In the quantum realm, at least insofar as we can understand, particles are in a state of superposition, wherein they exist in two or more states simultaneously -- a cat that is both dead and alive, so to speak. However, this "coherence" lasts for only a fraction of a second before the whole system decoheres -- a phenomenon that marks the transition from the realm of quantum to classical mechanics. The fact that a coherent quantum state is short-lived is what allows reality as we know it to exist, but, for researchers looking to exploit superposition to create quantum computers, this presents a major roadblock. For these researchers, looking for ways to least delay decoherence -- thereby preserving the state of superposition that makes quantum computers so much faster than their conventional counterparts -- is a key goal. Read: Schrödinger's Cat Is Now Dead And Alive In Two Boxes Now, in a study published in the latest edition of the journal Quantum Science and Technology, a team of researchers has demonstrated the storage and retrieval of quantum information in a single atom of phosphorus embedded in a silicon crystal.
The New South Wales government has announced funding a new initiative aimed at getting university students engaged with quantum computing. The AU$15.4 million Sydney Quantum Academy (SQA) initiative will see the University of Sydney (USyd), University of New South Wales (UNSW), Macquarie University, and University of Technology Sydney (UTS) encourage students to work with each other and train across the four universities. It is expected the funding will also be used to link students to industry through internships and research; support the development of quantum technology startup businesses; and promote Sydney as a quantum computing hub. The NSW government funding, combined with current university and future industry support, sees the total investment in the SQA pinned at around AU$35 million. "Our new investment will secure a pipeline of highly skilled quantum engineers, software experts and technicians to build and program these incredible machines as the technology becomes reality," Deputy Premier John Barilaro said.
Engineers at the University of New South Wales (UNSW) have created a new quantum bit (qubit) which remains in a stable superposition for 10 times longer than previously achieved, expanding the time during which calculations could be performed in a future silicon quantum computer. According to Arne Laucht, a Research Fellow at the School of Electrical Engineering & Telecommunications at UNSW, the new qubit, made up of the spin of a single atom in silicon and merged with an electromagnetic field -- known as a dressed qubit -- retains quantum information for much longer that an "undressed" atom, which opens up new avenues quantum computer creation. The Australian-based team said the race to building a quantum computer has been called the "space race of the 21st century" as it is both a difficult and ambitious challenge to undertake. The appeal, however, is the potential to deliver revolutionary tools for tackling otherwise impossible calculations, such as the design of complex drugs and advanced materials, or the rapid search of large-scale, unsorted databases. Explaining the importance of the breakthrough, Andrea Morello, leader of the research team and a Program Manager in the Centre for Quantum Computation & Communication Technology (CQC2T) at UNSW, said its speed and power lies in the fact that quantum systems can host multiple "superpositions" of different initial states, treated as inputs in a computer that all get processed at the same time.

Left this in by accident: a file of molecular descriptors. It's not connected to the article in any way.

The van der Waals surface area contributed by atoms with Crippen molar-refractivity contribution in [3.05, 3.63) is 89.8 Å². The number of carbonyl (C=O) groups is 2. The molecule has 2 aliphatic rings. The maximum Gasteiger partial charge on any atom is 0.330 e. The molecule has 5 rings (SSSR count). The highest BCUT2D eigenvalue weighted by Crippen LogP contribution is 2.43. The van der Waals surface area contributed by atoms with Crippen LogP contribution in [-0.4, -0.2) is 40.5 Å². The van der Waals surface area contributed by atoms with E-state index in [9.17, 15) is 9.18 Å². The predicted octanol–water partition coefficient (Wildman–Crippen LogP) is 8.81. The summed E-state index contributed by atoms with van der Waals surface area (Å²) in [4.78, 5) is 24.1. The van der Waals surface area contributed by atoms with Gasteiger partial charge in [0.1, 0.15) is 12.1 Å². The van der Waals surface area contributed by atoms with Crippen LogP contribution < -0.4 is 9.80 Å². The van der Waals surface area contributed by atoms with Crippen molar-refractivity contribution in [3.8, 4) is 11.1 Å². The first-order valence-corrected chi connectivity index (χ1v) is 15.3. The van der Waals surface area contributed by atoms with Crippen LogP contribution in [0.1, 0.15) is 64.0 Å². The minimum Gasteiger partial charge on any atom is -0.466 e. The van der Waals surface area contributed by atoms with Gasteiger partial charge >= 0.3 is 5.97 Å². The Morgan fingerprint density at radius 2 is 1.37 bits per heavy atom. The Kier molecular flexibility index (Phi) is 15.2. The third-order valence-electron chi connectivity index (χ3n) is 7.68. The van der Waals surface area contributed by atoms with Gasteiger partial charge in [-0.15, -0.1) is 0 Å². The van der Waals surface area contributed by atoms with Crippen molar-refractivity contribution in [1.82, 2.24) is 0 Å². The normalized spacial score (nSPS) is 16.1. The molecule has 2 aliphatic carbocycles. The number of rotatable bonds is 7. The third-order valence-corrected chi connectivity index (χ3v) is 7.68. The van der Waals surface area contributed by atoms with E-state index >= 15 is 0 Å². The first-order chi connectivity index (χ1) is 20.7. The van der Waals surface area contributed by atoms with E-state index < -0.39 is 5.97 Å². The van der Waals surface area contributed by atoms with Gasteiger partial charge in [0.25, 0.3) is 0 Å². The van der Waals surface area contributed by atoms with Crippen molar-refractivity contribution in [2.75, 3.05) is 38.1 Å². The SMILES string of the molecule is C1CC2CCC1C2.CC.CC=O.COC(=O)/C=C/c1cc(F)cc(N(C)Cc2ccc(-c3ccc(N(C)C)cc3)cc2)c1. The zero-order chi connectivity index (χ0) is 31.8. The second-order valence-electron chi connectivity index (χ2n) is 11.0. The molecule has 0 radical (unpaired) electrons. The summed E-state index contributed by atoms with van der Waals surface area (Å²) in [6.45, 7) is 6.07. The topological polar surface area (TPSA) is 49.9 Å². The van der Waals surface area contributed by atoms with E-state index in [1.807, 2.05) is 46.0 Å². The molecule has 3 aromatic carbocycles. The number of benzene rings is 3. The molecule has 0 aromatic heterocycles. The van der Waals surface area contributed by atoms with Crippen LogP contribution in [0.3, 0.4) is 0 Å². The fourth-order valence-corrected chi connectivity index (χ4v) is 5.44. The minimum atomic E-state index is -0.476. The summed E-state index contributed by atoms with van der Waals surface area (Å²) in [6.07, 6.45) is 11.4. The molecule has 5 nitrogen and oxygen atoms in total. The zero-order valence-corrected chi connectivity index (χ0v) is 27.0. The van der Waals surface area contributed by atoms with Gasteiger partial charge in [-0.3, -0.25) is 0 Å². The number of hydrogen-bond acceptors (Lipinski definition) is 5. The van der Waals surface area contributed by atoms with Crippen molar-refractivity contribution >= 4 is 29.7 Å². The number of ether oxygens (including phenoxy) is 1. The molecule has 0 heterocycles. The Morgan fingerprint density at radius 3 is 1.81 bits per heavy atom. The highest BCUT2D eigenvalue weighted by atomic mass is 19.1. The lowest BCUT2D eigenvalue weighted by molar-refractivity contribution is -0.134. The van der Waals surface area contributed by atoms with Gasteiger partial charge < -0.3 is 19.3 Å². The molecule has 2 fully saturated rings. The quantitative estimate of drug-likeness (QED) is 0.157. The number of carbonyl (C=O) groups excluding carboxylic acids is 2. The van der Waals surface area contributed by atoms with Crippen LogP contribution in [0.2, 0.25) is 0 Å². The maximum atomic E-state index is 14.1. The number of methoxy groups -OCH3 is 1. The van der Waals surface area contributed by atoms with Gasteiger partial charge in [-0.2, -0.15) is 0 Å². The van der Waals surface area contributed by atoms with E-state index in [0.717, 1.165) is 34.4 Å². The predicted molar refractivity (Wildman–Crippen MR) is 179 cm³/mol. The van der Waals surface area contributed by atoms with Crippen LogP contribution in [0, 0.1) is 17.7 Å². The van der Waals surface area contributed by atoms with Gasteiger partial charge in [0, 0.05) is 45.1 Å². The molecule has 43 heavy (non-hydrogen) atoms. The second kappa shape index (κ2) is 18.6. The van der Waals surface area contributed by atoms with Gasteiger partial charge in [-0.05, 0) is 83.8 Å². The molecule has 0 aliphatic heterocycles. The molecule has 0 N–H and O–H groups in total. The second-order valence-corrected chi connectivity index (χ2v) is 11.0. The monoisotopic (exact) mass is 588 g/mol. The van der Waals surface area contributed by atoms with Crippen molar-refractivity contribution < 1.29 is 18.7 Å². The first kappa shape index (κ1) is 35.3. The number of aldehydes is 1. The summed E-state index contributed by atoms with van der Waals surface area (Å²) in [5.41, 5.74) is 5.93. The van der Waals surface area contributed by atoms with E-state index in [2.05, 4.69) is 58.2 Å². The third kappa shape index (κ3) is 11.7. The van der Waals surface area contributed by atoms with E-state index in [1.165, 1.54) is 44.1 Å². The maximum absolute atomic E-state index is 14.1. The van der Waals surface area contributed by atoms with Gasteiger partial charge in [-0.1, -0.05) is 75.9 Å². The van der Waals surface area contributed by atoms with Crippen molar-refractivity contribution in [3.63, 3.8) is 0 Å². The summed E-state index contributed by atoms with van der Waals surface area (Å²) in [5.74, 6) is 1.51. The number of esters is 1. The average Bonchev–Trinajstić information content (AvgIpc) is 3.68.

Australia and France have announced a partnership that will see both countries work together on quantum computing. Signing a Memorandum of Understanding (MoU) on Wednesday, Australian Prime Minister Malcolm Turnbull and President of France Emmanuel Macron said the partnership is the "tangible next step" in the development of a silicon quantum computer. Under the MoU, Australia's first quantum computing company, Silicon Quantum Computing (SQC), and France's research and development (R&D) organisation, the Commissariat à l'Energie Atomique et aux Energies Alternatives (CEA), will form a joint venture in silicon CMOS quantum computing technology that will see a focus on technology development, as well as commercialisation opportunities, as they strive to develop a quantum computer. The organisations are striving towards the manufacture and industrialisation of quantum computing hardware. SQC was launched in August to take advantage of and commercialise the work done by the University of New South Wales (UNSW) in the quantum space.